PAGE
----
Gardening Initiative Addresses Food Insecurity Amid Pandemic
Since April, Duron Chavis has been building raised garden beds free of charge through his resiliency gardens project. For years, Chavis has worked to increase access to healthy foods in Richmond's underserved neighborhoods, but he says the coronavirus pandemic makes his mission more urgent.
“People are losing their jobs, so more people are on SNAP benefits. Some people are immunocompromised. They might have diabetes or some other chronic ailment that makes them more susceptible to catching [the coronavirus],” Chavis said.
The lack of access to healthy food and groceries is just one of the many systemic inequities laid bare by the COVID-19 pandemic.
In Richmond, Black residents make up more than 70 percent of deaths caused by COVID-19, though they only represent about half of the city’s population. About 10 percent of Richmond’s population is Latino. They account for 10 percent of coronavirus-related deaths, but nearly 50 percent of cases, according to the Virginia Department of Health.
Robert Winn, director of the VCU Massey Cancer Center, says several factors contribute to these disparities, including unequal access to food
“The reality is if you have poor groceries around, you have high stress, poor housing, those are the recipes for those people living there having diabetes, hypertension, which become the backdrop for the comorbid diseases of the COVID,” Winn said.
Chavis says viral outbreaks in food processing plants that have slowed down production and increased food prices have also put essential workers at risk.
“Black and brown folks that are predominantly the ones that are in these processing plants or on these farms growing, the food that we eat are also in precarious positions where they're catching the brunt force of the pandemic,” he said.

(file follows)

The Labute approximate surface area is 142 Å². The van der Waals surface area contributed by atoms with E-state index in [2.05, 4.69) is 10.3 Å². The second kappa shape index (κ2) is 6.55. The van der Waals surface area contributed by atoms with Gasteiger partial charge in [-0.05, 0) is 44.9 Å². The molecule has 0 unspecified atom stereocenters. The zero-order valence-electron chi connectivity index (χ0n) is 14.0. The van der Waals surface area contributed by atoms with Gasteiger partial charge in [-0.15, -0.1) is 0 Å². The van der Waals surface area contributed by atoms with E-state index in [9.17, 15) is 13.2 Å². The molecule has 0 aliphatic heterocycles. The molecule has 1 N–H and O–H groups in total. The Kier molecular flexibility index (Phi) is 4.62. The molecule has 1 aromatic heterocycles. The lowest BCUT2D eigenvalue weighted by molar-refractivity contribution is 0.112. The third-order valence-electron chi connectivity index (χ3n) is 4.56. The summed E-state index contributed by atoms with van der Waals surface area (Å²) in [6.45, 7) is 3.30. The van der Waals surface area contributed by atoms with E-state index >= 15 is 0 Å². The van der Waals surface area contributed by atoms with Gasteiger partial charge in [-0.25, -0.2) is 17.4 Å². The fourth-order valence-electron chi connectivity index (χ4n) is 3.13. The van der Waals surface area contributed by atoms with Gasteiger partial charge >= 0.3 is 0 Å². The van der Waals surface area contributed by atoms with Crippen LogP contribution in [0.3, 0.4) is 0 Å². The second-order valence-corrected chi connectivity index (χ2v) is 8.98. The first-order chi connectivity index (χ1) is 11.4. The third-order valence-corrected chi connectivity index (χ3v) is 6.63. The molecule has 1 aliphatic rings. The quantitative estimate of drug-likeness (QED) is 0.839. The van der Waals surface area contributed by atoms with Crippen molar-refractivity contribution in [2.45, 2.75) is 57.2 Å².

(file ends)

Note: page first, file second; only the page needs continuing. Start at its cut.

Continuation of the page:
Chavis highlights that the hard-felt impacts of food inequity during the pandemic are not unique to Richmond, as many of his raised beds have also gone to residents in Chesterfield and Henrico. He says where industrial farming has failed, small local farms have responded to the crisis in more effective ways.
In the last three months, Chavis and his team of volunteers have built almost 200 resiliency gardens. His organization, Happily Natural Day, raised nearly $25,000 online, and received a $2,000 grant from the City of Richmond.
“Folks are sending us photos of them growing food in their boxes and their kids watering so it’s been really positive in terms of response,” he said.
One of the people who received a raised bed is Markeisha Minor, a mental health professional who lives in Southside Richmond. Minor says her resiliency garden has brought her some peace of mind.
“If the prices of my groceries are rising, my paycheck isn't necessarily rising so we can see where that disconnect may begin to happen,” she said.
Minor now grows her own peppers and tomatoes in her backyard. She says the garden has been a learning experience that has brought her joy during uncertain times.
“I just think it’s a very positive and liberating thing to be able to be and live self sufficiently,” Minor said.
Chavis says that notion of self-sufficiency is the key difference between merely providing food access, versus creating real food justice amongst the community. While the raised garden beds have provided relief during the pandemic, he says it’s only a start in creating resiliency and food independence in neighborhoods that have been denied a seat at the table.